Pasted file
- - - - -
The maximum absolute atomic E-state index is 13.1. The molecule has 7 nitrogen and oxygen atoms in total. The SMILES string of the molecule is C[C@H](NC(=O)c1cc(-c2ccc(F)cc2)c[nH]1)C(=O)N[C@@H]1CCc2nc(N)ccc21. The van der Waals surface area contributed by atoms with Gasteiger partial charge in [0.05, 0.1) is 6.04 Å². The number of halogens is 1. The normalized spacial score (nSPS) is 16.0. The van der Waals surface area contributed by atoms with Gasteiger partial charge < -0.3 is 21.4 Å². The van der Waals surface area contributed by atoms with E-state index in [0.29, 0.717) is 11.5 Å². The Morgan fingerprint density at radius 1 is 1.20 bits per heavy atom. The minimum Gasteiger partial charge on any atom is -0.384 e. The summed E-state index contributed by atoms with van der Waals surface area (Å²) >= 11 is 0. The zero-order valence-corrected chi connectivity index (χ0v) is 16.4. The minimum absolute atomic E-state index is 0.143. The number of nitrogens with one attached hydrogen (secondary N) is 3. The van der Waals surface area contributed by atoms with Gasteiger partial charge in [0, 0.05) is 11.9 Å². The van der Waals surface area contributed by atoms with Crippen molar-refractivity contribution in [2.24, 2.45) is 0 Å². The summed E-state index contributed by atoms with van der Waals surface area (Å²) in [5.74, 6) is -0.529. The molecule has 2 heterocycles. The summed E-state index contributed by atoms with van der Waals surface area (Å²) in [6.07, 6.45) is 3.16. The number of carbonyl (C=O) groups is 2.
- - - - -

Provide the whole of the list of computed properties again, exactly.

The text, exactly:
The maximum absolute atomic E-state index is 13.1. The molecule has 7 nitrogen and oxygen atoms in total. The SMILES string of the molecule is C[C@H](NC(=O)c1cc(-c2ccc(F)cc2)c[nH]1)C(=O)N[C@@H]1CCc2nc(N)ccc21. The van der Waals surface area contributed by atoms with Gasteiger partial charge in [0.05, 0.1) is 6.04 Å². The number of halogens is 1. The normalized spacial score (nSPS) is 16.0. The van der Waals surface area contributed by atoms with Gasteiger partial charge < -0.3 is 21.4 Å². The van der Waals surface area contributed by atoms with E-state index in [0.29, 0.717) is 11.5 Å². The Morgan fingerprint density at radius 1 is 1.20 bits per heavy atom. The minimum Gasteiger partial charge on any atom is -0.384 e. The summed E-state index contributed by atoms with van der Waals surface area (Å²) >= 11 is 0. The zero-order valence-corrected chi connectivity index (χ0v) is 16.4. The minimum absolute atomic E-state index is 0.143. The number of nitrogens with one attached hydrogen (secondary N) is 3. The van der Waals surface area contributed by atoms with Gasteiger partial charge in [0, 0.05) is 11.9 Å². The van der Waals surface area contributed by atoms with Crippen molar-refractivity contribution in [2.24, 2.45) is 0 Å². The summed E-state index contributed by atoms with van der Waals surface area (Å²) in [5.74, 6) is -0.529. The molecule has 2 heterocycles. The summed E-state index contributed by atoms with van der Waals surface area (Å²) in [6.07, 6.45) is 3.16. The number of carbonyl (C=O) groups is 2.